You’ve probably heard: AI is destroying jobs! But this is the wrong way to think about AI. AI isn’t about jobs, it’s about tasks. In business, a collection of tasks make a process. A collection of processes make a job. AI thinking forces you to break down “work” to the task level, even further to the click level if you’re using Robotic Process Automation (RPA). When you think about your customer experience, are you thinking at the touchpoint level, task level, process level or job level?
No matter which CX technology you’re using, you’ve probably built a customer journey map. Different mapping methodologies have different representations. For our purposes, think of a journey map as a series of phases and the emotional context of the customer that accompanies each phase. Do your phases have the right level of granularity to adequately represent a customer? For example, in mapping a customer’s help desk call journey, do you include transfers and their attendant emotional transitions? A phase may be too high-level to give an accurate picture of what’s really going on.
Leverage your CX stack to get the right fidelity of data. You might need to tweak your system to capture more data on specific phases. The key is to identify the fidelity that works for your business and tune your systems (and diagrams) accordingly.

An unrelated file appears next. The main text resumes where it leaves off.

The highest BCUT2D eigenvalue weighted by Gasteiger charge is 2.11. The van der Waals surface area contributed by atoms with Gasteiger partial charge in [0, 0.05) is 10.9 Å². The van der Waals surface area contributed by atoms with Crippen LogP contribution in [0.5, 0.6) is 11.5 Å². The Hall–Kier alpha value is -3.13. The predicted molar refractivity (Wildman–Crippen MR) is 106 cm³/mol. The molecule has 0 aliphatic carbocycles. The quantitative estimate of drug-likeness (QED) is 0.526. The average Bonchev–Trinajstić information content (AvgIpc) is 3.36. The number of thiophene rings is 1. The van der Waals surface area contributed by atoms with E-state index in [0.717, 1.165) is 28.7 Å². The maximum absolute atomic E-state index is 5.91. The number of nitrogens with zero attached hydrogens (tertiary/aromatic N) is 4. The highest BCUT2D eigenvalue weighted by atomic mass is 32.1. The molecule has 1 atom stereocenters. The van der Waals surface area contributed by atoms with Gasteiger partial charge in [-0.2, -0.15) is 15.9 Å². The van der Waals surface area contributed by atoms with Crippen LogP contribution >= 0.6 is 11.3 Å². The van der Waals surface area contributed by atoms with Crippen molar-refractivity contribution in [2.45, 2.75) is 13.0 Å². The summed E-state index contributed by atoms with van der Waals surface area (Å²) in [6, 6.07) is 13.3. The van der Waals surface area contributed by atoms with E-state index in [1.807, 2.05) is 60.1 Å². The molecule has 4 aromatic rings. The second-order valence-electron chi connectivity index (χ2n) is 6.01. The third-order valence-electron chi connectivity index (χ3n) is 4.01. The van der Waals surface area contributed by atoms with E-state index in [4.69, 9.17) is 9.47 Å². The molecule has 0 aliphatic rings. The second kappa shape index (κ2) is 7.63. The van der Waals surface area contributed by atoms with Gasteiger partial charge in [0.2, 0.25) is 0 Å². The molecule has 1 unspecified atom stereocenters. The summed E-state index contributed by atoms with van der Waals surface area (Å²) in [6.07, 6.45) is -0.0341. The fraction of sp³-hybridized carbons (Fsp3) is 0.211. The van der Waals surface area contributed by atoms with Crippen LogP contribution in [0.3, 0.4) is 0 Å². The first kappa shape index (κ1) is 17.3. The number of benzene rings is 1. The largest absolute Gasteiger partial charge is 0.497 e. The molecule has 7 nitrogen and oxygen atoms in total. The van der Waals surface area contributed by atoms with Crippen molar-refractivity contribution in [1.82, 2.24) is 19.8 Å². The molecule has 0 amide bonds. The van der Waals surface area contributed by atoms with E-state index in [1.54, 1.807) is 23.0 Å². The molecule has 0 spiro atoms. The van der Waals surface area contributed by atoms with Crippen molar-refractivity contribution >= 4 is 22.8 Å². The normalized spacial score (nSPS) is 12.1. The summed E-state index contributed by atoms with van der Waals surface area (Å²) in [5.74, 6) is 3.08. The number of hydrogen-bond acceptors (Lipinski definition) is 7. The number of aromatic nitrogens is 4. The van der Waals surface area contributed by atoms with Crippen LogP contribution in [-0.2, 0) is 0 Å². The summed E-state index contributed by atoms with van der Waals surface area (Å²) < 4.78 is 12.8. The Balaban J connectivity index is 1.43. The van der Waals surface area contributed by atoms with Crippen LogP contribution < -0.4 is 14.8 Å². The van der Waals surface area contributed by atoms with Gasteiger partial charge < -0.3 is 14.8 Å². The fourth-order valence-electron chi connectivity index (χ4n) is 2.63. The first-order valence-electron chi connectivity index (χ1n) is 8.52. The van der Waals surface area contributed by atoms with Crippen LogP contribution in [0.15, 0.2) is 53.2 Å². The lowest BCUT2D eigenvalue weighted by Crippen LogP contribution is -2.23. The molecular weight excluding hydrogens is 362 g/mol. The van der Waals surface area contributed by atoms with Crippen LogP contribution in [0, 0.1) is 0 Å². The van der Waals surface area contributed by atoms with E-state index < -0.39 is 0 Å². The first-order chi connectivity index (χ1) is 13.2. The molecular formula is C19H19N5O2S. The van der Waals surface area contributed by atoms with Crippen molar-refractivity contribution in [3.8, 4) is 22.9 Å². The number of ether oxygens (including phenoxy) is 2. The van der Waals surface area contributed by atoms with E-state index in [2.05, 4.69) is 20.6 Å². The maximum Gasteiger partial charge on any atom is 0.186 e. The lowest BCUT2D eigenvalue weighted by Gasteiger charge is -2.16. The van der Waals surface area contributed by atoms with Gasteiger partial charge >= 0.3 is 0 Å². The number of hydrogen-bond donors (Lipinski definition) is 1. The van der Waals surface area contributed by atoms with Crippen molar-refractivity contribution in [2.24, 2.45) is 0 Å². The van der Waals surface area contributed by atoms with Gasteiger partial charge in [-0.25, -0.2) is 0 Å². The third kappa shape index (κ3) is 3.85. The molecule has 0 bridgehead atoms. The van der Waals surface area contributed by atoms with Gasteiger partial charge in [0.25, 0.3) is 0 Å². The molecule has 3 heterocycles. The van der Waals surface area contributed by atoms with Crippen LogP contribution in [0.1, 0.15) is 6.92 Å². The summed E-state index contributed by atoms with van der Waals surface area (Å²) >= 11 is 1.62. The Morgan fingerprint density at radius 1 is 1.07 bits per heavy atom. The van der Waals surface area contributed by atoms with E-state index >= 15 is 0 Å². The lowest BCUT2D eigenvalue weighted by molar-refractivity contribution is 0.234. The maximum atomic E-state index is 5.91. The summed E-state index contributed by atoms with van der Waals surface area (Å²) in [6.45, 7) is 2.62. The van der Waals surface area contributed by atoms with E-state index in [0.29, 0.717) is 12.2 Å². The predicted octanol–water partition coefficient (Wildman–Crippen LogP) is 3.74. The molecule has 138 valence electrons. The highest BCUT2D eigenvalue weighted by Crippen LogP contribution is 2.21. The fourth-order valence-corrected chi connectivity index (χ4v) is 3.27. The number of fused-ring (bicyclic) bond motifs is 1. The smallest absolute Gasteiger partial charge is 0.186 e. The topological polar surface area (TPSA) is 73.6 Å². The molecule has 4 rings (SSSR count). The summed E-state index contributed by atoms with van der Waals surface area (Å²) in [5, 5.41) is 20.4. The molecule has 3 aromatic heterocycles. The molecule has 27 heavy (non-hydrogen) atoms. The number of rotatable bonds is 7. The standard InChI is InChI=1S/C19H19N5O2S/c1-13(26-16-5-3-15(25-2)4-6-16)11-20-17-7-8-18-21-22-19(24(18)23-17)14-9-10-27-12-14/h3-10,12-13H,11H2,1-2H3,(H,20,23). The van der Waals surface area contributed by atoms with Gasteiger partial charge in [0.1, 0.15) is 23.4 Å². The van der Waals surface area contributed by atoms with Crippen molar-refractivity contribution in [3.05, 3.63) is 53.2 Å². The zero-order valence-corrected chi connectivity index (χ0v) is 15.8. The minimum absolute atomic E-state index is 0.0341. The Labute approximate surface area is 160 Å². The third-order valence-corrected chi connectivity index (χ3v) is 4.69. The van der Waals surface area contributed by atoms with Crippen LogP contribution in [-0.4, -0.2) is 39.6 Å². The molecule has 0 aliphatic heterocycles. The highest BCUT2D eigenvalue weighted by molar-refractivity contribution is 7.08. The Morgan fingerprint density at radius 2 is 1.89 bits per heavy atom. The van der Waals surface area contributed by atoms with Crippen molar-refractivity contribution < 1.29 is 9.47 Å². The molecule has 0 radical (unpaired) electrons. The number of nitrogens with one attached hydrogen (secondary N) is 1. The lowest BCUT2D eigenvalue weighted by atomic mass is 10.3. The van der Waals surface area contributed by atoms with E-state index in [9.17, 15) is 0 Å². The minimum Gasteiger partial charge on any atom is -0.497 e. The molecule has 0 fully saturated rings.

Related Article: Customer Journey Mapping: Navigating a Course to Better Customer Relations
AI Inspiration #3: Enhancements, Not Replacements
AI is not a replacement for humans. We at Mind Over Machines talk about this a lot, including in our Workforce Ascension & Enhancement (WAE) framework, because workers are afraid of automation until they see its outcomes. AI can’t do everything. It can’t even do most things yet. AI can do very specialized things that it is directly trained to do. Beyond the limitations of AI, automating every aspect of business for cost savings reduces innovation and value generation. If everything is done the same way every time (how AI needs to do work), there is no creative spark toward organizational growth.
AI-powered CX systems enable humans to create higher value customer experiences with your brand. And the great news is your employees already know how to best use the time created by CX automations. Just ask them. But be prepared for criticisms of your current CX stack that indicate you aren’t getting the ROI you expected. If your team spends more time managing the technology than innovating personal touches along the CX journey, you need to examine whether your tools are actually enabling business or just getting in the way.
Related Article: Do CDPs Really Make Marketers Independent of IT?
AI: From Hammer to Mindset
“When all you have is a hammer, everything looks like a nail.” AI has flooded the business world so much that we see AI only as a tool, a hammer to be applied to everything. Approaching AI as a mindset will enable you to maximize its value for your business. Don’t get hung up on new CX tools and features. Use the thinking and problem-solving techniques of AI engineers to transform your CX from technology stack to impactful, value-generating capability.
Tim Kulp is the Chief Innovation Officer at Mind Over Machines and a member of the a member of the Forbes Tech Council. He’s trying to change the world.